Print Edition: May 7, 2014
If you’ve ever been to the Canadian prairies, you’re probably familiar with the rolling landscape, the dirt roads, the sudden and extreme changes in weather, and the stereotypes of the people who inhabit that mountain-less space.
One of those stereotypes is the belief that the people who live in places like “middle-of-nowhere” Saskatchewan or Manitoba have nothing to do; they drive slowly, they’re laid back, they eat pieces of wheat from the root and not the flower (which makes no sense at all), and on Saturday nights they go out drunk to tip cows.
Tip cows? First off, whoever came up with that story must never have seen a cow in real life. They’re huge.
In 2005, a study led by zoologist Margo Lillie from the University of British Colombia concluded that it would take a force of 2,910 newtons to push over a one-ton cow. That kind of force would take two to four people, and it would require that the cow did not adjust its footing to stop itself from falling.
If you’ve ever been around a cow, you know it’s difficult to sneak up on them. They have an excellent sense of hearing and smell. Also, cows don’t sleep standing, and they are very capable of getting up off the ground. Which means cow-tipping would be pointless.
But customers who tip service workers are quickly turning into a myth.
If you’re unfamiliar with the term “tipping a service worker,” I don’t mean sneaking up on a waiter and pushing him over. Tipping is another word to describe when a customer pays a gratuity.
For years tipping has remained optional, the amount up to the customer’s discretion. Recently, however, some companies have instituted a mandatory gratuity charge, at 20 per cent of the bill amount.
I have a few issues with this. While it’s true most customers, like cows, don’t tip, the very term “mandatory tipping” is an oxymoron. Tipping is, and should remain, a voluntary act. Employers should encourage their workers to uphold a standard of service by not only paying the worker a decent wage (not subsidizing it with a mandatory gratuity), but by allowing them to earn that extra bit of cash from the customer.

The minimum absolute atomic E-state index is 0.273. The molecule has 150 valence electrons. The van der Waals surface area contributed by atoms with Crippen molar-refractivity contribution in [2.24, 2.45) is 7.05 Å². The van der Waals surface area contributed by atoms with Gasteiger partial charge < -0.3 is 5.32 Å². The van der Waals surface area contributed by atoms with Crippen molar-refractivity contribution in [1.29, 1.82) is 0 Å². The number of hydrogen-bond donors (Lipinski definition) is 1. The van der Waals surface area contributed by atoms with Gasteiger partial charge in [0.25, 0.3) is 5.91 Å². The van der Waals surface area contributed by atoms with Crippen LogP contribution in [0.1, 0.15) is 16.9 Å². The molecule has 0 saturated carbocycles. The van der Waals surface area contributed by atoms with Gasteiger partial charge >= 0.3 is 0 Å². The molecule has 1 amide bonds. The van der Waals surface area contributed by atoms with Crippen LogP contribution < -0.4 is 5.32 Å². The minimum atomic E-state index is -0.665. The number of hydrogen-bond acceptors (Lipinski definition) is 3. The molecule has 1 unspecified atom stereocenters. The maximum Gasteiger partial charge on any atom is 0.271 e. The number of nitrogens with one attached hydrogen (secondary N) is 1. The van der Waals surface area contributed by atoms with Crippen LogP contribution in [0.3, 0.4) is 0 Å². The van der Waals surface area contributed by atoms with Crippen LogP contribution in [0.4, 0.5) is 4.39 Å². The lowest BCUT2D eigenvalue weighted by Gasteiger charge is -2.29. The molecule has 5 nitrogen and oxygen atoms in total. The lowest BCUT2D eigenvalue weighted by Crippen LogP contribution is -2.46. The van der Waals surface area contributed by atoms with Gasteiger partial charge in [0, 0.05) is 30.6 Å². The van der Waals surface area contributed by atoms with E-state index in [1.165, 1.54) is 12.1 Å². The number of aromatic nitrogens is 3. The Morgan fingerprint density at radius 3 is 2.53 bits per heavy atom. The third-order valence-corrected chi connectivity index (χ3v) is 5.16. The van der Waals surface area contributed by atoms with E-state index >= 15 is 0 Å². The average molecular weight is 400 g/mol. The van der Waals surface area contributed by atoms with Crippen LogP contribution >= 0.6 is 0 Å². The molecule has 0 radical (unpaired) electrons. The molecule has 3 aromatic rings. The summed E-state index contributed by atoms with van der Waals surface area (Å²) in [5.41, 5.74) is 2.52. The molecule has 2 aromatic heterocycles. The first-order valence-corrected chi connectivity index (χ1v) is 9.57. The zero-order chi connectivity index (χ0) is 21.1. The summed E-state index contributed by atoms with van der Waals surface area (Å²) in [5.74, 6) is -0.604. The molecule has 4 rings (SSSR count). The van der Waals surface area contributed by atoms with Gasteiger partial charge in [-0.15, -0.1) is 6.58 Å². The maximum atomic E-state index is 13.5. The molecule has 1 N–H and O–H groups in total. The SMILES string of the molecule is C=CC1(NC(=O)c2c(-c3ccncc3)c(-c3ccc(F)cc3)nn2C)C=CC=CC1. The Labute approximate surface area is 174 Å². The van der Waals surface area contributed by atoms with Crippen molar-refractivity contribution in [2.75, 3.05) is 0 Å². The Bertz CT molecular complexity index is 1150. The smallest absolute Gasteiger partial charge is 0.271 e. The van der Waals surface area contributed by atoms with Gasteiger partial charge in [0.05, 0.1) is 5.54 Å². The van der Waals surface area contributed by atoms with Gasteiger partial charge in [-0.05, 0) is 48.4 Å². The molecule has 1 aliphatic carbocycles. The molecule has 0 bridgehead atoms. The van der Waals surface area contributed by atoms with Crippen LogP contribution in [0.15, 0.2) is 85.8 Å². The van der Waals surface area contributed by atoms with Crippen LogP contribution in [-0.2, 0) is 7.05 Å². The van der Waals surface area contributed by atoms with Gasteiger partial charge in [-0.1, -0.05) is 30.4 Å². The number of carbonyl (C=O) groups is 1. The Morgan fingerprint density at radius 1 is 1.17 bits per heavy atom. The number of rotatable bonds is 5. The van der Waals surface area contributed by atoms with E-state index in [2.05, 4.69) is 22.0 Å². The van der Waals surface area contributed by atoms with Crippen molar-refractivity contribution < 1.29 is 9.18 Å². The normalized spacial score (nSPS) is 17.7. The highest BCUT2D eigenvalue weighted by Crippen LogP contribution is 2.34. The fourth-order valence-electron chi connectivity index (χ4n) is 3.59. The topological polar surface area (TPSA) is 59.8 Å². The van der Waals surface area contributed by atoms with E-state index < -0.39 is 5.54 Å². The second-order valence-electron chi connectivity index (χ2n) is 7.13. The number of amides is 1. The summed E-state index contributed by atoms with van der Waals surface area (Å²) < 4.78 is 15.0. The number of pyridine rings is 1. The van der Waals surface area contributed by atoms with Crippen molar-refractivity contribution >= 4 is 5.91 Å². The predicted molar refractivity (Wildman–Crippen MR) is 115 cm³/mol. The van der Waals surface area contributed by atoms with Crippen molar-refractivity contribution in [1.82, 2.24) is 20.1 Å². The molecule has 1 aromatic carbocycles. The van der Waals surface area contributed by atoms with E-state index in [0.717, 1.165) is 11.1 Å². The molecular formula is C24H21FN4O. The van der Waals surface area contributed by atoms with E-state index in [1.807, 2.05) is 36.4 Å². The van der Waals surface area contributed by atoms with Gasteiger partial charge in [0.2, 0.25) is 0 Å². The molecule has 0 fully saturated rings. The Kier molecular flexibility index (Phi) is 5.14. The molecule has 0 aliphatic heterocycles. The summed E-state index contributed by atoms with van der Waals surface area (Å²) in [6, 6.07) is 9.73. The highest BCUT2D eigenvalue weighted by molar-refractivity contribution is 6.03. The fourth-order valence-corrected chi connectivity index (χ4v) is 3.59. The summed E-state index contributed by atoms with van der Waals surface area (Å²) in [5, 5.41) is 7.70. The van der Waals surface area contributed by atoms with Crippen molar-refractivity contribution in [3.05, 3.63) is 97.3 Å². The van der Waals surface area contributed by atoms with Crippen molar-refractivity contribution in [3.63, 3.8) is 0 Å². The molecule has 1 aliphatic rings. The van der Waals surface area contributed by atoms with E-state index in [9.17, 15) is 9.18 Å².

It also raises the question of how much of that mandatory gratuity is actually making into the service worker’s hand and not into their employer’s pocket.
That’s the nice thing about cash. You can hand it directly to the worker and know it went to them, and not through a third party who will probably skim the cream from the top.
But what if you have to pay a mandatory tip for bad service?
I was once eating out at a restaurant when a waitress came up to my table and said that I had to leave, because people were waiting and she needed the table. I had barely finished my meal. Did I tip her? Hell no.
A mandatory gratuity assumes every worker is giving the best service possible and every customer is leaving happy. That’s a total pipe dream. Even in the best situations, you’re going to have that one person who cannot be pleased no matter what. Their waiter could travel to Costa Rica for the beans in their coffee and they would complain about the strength. On the flip side of that coin, you could be the most easy-going customer in the world, yet have a waiter tell you to leave your table because you’re taking up space.
The whole crux of the matter is mandatory tipping doesn’t allow the customer the choice to either increase or decrease the amount based on how they feel the service was. It’s an employer’s solution to non-tipping customers, but for those who do tip, it throws a wrench into the system.